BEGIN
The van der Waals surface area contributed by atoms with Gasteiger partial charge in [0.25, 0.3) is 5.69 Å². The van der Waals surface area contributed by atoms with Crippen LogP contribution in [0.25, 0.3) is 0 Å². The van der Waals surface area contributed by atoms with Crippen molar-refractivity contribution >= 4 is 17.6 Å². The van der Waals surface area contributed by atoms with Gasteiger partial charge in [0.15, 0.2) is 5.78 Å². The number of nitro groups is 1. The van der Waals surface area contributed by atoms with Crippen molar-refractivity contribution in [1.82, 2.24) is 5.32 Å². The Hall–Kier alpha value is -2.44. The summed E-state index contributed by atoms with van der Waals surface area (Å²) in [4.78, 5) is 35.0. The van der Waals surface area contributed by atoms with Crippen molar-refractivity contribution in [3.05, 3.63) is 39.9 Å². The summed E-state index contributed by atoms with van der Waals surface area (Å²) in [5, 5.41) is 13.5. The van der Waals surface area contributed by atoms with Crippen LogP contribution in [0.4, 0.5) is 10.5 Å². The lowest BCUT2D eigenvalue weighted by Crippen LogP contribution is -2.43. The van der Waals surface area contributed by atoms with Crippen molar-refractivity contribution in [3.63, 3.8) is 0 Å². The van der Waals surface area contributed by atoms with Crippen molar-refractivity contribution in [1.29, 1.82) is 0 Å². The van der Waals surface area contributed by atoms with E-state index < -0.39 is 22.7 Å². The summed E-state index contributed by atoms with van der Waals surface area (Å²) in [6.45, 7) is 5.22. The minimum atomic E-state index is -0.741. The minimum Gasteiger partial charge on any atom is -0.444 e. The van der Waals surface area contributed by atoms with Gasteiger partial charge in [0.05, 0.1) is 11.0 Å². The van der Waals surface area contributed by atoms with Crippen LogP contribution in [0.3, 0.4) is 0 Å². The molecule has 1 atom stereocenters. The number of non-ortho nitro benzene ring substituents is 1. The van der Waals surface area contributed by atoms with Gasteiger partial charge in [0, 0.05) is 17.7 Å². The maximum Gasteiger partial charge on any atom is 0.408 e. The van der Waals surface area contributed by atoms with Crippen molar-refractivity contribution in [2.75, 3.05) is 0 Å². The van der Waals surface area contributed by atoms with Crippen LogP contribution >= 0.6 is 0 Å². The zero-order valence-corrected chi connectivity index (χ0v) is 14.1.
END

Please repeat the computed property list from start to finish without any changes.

The van der Waals surface area contributed by atoms with Gasteiger partial charge in [0.25, 0.3) is 5.69 Å². The van der Waals surface area contributed by atoms with Crippen LogP contribution in [0.25, 0.3) is 0 Å². The van der Waals surface area contributed by atoms with Crippen molar-refractivity contribution >= 4 is 17.6 Å². The van der Waals surface area contributed by atoms with Gasteiger partial charge in [0.15, 0.2) is 5.78 Å². The number of nitro groups is 1. The van der Waals surface area contributed by atoms with Crippen molar-refractivity contribution in [1.82, 2.24) is 5.32 Å². The Hall–Kier alpha value is -2.44. The summed E-state index contributed by atoms with van der Waals surface area (Å²) in [4.78, 5) is 35.0. The van der Waals surface area contributed by atoms with Crippen molar-refractivity contribution in [3.05, 3.63) is 39.9 Å². The summed E-state index contributed by atoms with van der Waals surface area (Å²) in [5, 5.41) is 13.5. The van der Waals surface area contributed by atoms with Crippen LogP contribution in [0.4, 0.5) is 10.5 Å². The lowest BCUT2D eigenvalue weighted by Crippen LogP contribution is -2.43. The van der Waals surface area contributed by atoms with Crippen molar-refractivity contribution in [3.63, 3.8) is 0 Å². The van der Waals surface area contributed by atoms with Crippen molar-refractivity contribution in [1.29, 1.82) is 0 Å². The van der Waals surface area contributed by atoms with E-state index < -0.39 is 22.7 Å². The summed E-state index contributed by atoms with van der Waals surface area (Å²) in [6.45, 7) is 5.22. The minimum atomic E-state index is -0.741. The minimum Gasteiger partial charge on any atom is -0.444 e. The van der Waals surface area contributed by atoms with Gasteiger partial charge in [0.05, 0.1) is 11.0 Å². The van der Waals surface area contributed by atoms with Crippen LogP contribution in [0.3, 0.4) is 0 Å². The molecule has 1 atom stereocenters. The number of non-ortho nitro benzene ring substituents is 1. The van der Waals surface area contributed by atoms with Gasteiger partial charge in [0, 0.05) is 17.7 Å². The maximum Gasteiger partial charge on any atom is 0.408 e. The van der Waals surface area contributed by atoms with Crippen molar-refractivity contribution in [2.75, 3.05) is 0 Å². The van der Waals surface area contributed by atoms with Crippen LogP contribution >= 0.6 is 0 Å². The zero-order valence-corrected chi connectivity index (χ0v) is 14.1.